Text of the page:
LAY ABSTRACT/UNASSIGNED:Autistic children and adolescents experience high rates of co-occurring mental health conditions, including depression and suicidality, which are frequently identified by stakeholders as treatment priorities. Unfortunately, accessing community-based mental health care is often difficult for autistic youth and their families. The first obstacle families confront is finding a provider that offers mental health treatment to autistic youth within the many service systems involved in supporting the autism community. The mental health and developmental disability systems are two of the most commonly accessed, and previous work has shown there is often confusion over which of these systems is responsible for providing mental health care to autistic individuals. In this study, we conducted a telephone survey to determine the availability of outpatient mental health services for autistic youth with depressive symptoms or suicidal thoughts or behaviors in New York City across the state's mental health and developmental disability systems. Results showed that while a greater percentage of clinics in the mental health system compared with in the developmental disability system offered outpatient mental health services to autistic youth (47.1% vs 25.0%), many more did not offer care to autistic youth and there were very few options overall. Therefore, it is important that changes to policy are made to increase the availability of services and that mental health care providers' knowledge and confidence in working with autistic youth are improved.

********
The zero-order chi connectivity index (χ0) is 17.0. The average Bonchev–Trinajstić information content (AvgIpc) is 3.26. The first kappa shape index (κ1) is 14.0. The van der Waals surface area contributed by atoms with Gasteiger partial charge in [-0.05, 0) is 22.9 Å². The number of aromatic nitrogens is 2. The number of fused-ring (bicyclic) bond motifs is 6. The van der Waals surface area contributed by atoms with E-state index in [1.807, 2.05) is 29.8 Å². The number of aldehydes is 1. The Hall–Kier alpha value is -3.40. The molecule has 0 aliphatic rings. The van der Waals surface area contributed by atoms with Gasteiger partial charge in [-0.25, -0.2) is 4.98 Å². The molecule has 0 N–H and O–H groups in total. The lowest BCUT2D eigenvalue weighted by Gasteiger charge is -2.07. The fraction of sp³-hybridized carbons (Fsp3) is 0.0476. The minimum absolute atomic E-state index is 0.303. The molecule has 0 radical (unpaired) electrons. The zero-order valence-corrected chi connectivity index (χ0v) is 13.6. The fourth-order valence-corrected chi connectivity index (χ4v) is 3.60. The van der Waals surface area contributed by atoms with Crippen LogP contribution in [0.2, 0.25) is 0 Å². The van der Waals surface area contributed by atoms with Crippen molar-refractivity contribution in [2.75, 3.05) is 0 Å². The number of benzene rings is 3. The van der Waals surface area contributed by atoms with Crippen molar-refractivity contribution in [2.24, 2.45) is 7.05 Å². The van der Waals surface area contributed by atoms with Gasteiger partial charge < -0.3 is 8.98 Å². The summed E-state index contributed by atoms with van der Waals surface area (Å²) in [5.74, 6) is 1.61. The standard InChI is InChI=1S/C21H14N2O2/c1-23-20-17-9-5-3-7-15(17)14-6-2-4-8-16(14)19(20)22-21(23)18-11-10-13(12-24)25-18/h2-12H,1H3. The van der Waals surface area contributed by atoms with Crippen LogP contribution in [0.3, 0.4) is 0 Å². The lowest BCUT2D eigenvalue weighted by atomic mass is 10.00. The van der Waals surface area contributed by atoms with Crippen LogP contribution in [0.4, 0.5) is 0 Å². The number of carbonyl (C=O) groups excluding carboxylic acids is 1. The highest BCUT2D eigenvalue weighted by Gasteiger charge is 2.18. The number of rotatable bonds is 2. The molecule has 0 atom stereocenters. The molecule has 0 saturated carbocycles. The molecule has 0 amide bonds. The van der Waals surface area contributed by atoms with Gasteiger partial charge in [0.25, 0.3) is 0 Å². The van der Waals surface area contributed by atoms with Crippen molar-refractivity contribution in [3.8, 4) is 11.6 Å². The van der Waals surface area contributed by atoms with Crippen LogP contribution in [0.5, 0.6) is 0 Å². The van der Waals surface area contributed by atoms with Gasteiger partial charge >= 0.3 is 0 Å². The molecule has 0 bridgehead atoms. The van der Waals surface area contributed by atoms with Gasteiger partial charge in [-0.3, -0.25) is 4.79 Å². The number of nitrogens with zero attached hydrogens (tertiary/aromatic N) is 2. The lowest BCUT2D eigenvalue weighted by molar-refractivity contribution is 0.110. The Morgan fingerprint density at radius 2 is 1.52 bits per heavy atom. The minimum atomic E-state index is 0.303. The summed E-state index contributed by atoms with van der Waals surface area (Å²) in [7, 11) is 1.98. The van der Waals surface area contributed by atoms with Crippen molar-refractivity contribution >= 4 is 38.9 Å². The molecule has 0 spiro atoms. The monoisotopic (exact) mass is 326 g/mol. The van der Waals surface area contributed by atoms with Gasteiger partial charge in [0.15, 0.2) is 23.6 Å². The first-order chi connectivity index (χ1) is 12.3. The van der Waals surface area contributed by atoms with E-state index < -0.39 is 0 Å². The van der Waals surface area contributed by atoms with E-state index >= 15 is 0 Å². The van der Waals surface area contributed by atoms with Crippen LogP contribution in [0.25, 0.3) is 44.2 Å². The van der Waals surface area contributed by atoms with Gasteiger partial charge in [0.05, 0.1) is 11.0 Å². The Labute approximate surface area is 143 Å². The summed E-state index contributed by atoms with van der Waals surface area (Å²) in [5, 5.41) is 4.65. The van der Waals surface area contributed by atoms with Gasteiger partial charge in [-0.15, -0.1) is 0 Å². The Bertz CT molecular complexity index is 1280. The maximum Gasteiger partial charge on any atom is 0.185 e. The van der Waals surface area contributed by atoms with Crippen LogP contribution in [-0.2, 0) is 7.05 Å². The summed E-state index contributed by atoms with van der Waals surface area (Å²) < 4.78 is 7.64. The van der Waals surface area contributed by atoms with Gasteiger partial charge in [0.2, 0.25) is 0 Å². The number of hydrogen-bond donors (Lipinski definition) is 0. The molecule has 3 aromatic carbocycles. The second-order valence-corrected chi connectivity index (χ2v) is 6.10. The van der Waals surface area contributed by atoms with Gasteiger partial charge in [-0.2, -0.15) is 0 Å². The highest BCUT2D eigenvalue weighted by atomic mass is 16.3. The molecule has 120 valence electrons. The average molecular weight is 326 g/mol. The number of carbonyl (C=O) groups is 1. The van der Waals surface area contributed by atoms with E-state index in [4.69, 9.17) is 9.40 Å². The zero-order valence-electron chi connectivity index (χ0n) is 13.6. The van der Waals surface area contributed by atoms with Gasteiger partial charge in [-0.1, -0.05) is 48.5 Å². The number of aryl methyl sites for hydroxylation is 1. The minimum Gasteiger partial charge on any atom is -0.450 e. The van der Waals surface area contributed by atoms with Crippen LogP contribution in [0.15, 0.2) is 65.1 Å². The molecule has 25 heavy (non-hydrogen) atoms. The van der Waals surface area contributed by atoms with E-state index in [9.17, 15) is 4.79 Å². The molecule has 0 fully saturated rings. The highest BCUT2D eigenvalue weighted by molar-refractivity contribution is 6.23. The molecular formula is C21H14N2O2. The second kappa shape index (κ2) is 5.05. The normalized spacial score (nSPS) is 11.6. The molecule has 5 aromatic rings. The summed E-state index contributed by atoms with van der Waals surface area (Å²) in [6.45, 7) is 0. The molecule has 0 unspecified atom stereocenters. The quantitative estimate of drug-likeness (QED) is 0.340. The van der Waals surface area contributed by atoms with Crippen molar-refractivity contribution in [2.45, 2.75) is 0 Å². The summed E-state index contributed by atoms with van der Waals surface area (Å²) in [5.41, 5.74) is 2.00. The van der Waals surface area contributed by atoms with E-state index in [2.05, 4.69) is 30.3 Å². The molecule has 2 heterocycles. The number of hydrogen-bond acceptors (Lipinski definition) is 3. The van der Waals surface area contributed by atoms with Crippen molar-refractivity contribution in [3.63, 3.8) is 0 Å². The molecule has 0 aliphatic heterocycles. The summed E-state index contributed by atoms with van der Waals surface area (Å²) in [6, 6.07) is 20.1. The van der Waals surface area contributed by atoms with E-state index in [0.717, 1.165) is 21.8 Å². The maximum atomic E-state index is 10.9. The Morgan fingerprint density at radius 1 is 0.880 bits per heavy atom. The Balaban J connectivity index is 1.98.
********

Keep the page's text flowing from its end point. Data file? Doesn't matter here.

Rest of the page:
Simulating the role of knowledge brokers in policy making in state agencies: An agent-based model
OBJECTIVE:To model children's mental health policy making dynamics and simulate the impacts of knowledge broker interventions. DATA SOURCES/METHODS:Primary data from surveys (nÂ =Â 221) and interviews (nÂ =Â 64) conducted in 2019-2021 with mental health agency (MHA) officials in state agencies. STUDY DESIGN/METHODS:A prototype agent-based model (ABM) was developed using the PARTE (Properties, Actions, Rules, Time, Environment) framework and informed through primary data collection. In each simulation, a policy is randomly generated (salience weights: cost, contextual alignment, and strength of evidence) and discussed among agents. Agents are MHA officials and heterogenous in their properties (policy making power and network influence) and policy preferences (based on salience weights). Knowledge broker interventions add agents to the MHA social network who primarily focus on the policy's research evidence. DATA COLLECTION/EXTRACTION METHODS/METHODS:A sequential explanatory mixed method approach was used. Descriptive and regression analyses were used for the survey data and directed content analysis was used to code interview data. Triangulated results informed ABM development. In the ABM, policy makers with various degrees of decision influence interact in a scale-free network before and after knowledge broker interventions. Over time, each decides to support or oppose a policy proposal based on policy salience weights and their own properties and interactions. The main outcome is an agency-level decision based on policy maker support. Each intervention and baseline simulation runs 250 times across 50 timesteps. PRINCIPAL FINDINGS/RESULTS:Surveys and interviews revealed that barriers to research use could be addressed by knowledge brokers. Simulations indicated that policy decision outcomes varied by policy making context within agencies. CONCLUSIONS:This is the first application of ABM to evidence-informed mental health policy making focusing. Results suggest that the presence of knowledge brokers can: (1) influence consensus formation in MHAs, (2) accelerate policy decisions, and (3) increase the likelihood of evidence-informed policy adoption.